As soon as I completed the compilation, I printed a copy and had each language proofread by a native-speaking person who, I assumed, knew the language well (because to be a native-speaking person does not necessarily mean knowing the language well). Then I made the corrections and printed the final original copy, ready to be sent to the printer.
Even though I trust that the proof readers did their best to check all the text and tried to correct all the mistakes, I think that there are still some errors to be found.
Since the dictionary was published, nearly everybody who sees it asks me the stereotyped question: Do you speak all these languages? When I answer: No, the person shocked, not realizing that one may be interested in the study of a language not only for speaking, but with other purposes in mind. For this reason, I usually add: For your information, I am also studying Hieroglyphics, and I hope you will not ask me whether I intend to converse with the Egyptian mummies.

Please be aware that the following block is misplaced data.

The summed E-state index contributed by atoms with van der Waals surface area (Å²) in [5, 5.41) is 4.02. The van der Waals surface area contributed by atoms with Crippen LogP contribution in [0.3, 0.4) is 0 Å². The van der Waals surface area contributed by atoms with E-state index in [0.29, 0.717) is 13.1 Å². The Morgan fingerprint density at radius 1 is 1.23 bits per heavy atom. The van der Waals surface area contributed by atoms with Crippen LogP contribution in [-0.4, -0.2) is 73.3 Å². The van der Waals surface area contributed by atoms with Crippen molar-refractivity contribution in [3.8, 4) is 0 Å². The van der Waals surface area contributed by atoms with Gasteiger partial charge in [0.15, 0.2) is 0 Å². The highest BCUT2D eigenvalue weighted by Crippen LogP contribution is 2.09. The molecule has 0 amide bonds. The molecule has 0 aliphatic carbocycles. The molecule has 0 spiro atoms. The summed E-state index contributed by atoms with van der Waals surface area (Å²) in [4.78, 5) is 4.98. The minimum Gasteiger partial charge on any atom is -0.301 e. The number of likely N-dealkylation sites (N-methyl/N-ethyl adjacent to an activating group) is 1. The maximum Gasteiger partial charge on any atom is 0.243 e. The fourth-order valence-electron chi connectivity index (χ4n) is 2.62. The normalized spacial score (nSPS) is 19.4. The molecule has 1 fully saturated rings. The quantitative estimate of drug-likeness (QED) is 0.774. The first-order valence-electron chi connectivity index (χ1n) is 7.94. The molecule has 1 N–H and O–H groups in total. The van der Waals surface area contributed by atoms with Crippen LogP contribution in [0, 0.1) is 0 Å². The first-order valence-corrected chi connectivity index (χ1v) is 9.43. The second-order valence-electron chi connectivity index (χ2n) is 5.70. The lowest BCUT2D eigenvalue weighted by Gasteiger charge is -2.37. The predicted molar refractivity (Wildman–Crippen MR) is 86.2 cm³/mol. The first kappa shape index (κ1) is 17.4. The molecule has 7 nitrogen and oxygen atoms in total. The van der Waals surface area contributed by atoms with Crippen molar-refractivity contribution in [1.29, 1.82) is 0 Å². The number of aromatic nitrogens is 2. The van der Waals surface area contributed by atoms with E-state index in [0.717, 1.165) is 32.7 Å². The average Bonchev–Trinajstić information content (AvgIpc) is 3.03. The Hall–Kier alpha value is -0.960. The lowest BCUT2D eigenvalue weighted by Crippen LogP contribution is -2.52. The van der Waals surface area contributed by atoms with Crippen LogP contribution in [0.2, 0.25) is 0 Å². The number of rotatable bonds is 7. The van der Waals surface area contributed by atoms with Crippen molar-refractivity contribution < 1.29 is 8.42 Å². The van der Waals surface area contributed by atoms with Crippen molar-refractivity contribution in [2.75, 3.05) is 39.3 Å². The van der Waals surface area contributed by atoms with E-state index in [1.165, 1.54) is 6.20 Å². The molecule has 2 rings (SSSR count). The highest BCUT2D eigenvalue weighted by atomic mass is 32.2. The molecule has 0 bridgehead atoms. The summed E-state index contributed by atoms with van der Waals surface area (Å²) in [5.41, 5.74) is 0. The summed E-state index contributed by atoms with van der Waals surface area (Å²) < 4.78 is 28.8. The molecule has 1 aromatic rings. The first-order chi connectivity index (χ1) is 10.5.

To end this article, I would like to give a short description of the dictionary, published in May 1991, by simply quoting the foreword:
This basic multilingual dictionary, printed in its first pilot edition, consists of two parts:
1) Part one, which is the general dictionary, consists of eight languages, two languages per page: English-Arabic, French-Chinese, Spanish-Russian, German-Japanese.
Words in this section are classified in Arabic alphabetical order with no reference to their root or derivation. All the words are numbered from 1 to 2500.
2) Part two consists of indexes, for cross-reference, to all the languages of the dictionary.